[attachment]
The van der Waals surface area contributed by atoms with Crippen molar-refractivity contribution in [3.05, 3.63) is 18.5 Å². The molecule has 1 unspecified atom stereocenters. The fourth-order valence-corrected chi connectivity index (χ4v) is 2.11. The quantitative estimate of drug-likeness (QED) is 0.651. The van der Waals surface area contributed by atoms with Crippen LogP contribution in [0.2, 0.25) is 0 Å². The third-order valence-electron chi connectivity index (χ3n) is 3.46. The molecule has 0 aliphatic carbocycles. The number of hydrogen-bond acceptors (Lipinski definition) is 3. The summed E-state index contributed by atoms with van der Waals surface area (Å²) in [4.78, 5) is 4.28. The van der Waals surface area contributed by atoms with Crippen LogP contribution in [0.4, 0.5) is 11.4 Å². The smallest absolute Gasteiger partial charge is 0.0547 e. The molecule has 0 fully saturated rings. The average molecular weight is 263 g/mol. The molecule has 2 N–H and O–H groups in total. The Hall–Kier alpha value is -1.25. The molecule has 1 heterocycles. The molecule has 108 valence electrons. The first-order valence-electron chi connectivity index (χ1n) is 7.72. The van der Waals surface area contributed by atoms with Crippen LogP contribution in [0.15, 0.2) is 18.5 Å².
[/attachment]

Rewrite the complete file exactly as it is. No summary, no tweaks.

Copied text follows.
The van der Waals surface area contributed by atoms with Crippen molar-refractivity contribution in [3.05, 3.63) is 18.5 Å². The molecule has 1 unspecified atom stereocenters. The fourth-order valence-corrected chi connectivity index (χ4v) is 2.11. The quantitative estimate of drug-likeness (QED) is 0.651. The van der Waals surface area contributed by atoms with Crippen LogP contribution in [0.2, 0.25) is 0 Å². The third-order valence-electron chi connectivity index (χ3n) is 3.46. The molecule has 0 aliphatic carbocycles. The number of hydrogen-bond acceptors (Lipinski definition) is 3. The summed E-state index contributed by atoms with van der Waals surface area (Å²) in [4.78, 5) is 4.28. The van der Waals surface area contributed by atoms with Crippen LogP contribution in [0.4, 0.5) is 11.4 Å². The smallest absolute Gasteiger partial charge is 0.0547 e. The molecule has 0 fully saturated rings. The average molecular weight is 263 g/mol. The molecule has 2 N–H and O–H groups in total. The Hall–Kier alpha value is -1.25. The molecule has 1 heterocycles. The molecule has 108 valence electrons. The first-order valence-electron chi connectivity index (χ1n) is 7.72. The van der Waals surface area contributed by atoms with Crippen LogP contribution in [0.15, 0.2) is 18.5 Å².